Three questions: First, who’s responsible for stealing the National Security Agency’s (NSA) cyber survelliance tools -- the mysterious Shadow Broker hackers, leakers or both? Second, have adversaries (Russians, North Koreans) outmaneuvered U.S. intelligence to take up virtual residence in the NSA? Third, are hackers, attackers and leakers crushing secrecy?
The answers are so elusive that after more than a year of investigation, NSA officials still have no certainty of who the Shadow Brokers are and how they got inside the agency, a New York Times expose revealed. What’s more, internal inquiries to ferret out leakers have apparently aroused suspicion and chipped away at agency morale.
Let’s be clear that it’s those Shadow Brokers -- who began stealing NSA spy tools last year and subsequently offered a subscription service to monthly data dumps of the agency’s hacker tools -- that have moved upward from biting its ankles to twisting its arms. Remember, it’s pilfered NSA kits that catalyzed the destructive WannaCry ransomware outbreak last May.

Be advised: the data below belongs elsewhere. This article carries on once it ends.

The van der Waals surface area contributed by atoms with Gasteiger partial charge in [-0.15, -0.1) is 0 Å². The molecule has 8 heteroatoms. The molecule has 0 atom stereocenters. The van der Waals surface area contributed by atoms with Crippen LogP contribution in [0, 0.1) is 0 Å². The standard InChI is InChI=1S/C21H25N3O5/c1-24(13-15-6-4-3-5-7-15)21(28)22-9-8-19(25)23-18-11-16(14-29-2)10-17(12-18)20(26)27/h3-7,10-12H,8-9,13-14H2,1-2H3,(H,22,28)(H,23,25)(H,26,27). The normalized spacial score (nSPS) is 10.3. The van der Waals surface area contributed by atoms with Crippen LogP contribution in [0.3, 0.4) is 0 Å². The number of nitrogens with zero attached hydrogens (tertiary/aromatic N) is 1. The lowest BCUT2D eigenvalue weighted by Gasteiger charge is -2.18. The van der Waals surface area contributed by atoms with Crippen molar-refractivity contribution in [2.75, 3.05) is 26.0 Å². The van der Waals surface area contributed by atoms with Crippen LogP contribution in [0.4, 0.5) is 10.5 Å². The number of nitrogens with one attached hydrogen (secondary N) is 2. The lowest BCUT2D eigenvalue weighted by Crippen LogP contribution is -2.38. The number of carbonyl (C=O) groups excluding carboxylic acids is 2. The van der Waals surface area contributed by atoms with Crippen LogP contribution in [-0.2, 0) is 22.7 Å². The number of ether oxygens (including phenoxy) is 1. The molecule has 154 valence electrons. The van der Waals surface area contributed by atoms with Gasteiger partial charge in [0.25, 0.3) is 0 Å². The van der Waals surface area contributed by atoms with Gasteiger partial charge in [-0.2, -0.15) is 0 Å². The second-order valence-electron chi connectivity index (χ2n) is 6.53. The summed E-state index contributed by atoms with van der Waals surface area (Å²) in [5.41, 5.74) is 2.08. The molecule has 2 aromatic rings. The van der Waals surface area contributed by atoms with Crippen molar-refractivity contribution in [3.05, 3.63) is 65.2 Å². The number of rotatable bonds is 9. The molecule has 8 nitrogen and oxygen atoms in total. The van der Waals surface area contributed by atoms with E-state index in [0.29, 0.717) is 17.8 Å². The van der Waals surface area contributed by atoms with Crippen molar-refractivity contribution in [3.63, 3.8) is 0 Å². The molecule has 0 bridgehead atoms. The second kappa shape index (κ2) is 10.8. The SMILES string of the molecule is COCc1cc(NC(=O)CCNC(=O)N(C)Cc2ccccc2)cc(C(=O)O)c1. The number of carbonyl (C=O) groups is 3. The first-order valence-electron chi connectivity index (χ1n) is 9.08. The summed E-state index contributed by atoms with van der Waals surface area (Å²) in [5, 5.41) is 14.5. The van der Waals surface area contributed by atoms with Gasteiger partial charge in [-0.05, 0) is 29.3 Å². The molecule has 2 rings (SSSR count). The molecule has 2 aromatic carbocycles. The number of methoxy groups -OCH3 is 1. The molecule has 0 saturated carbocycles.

The fallout has now appeared: The NSA’s stealthy hacking code, its cyber weapons to steal documents, spy on email, change data without detection or key a hacking operation, are for sale by the Shadow Brokers to Russian and North Korean antagonists looking to do to the agency what it seeks to do to them, the report said. And to add insult to injury the notorious hackers have humiliated the NSA with taunting, cryptic messages along the way.
"It's a disaster on multiple levels," Jake Williams, an ex-NSA cybersecurity expert, told the newspaper. "It's embarrassing that the people responsible for this have not been brought to justice."
There’s a reasonable argument that trying to pin down the hackers or uncover internal leaks misses the point. Did the NSA get what it had coming? For years, the agency has been allowed to hoard the nastiest of zero day vulnerabilities rather than disclosing them to software vendors for the greater good. It’s not a stretch to say the NSA’s prime directive for cyber attacks shrouded the necessity to protect itself from hackers. If that’s the case, it’s a misfit way to think -- seemingly inattentive to the value of its trove of malicious code to cyber criminals.
However, as the Times points out, the NSA maintains that it shares 90 percent of the vulnerabilities it finds and only stashes the most valuable for when it needs them.
“We’re obviously dealing with people who have operational security knowledge,” Williams told the Times. “They have the whole law enforcement system and intelligence system after them. And they haven’t been caught.”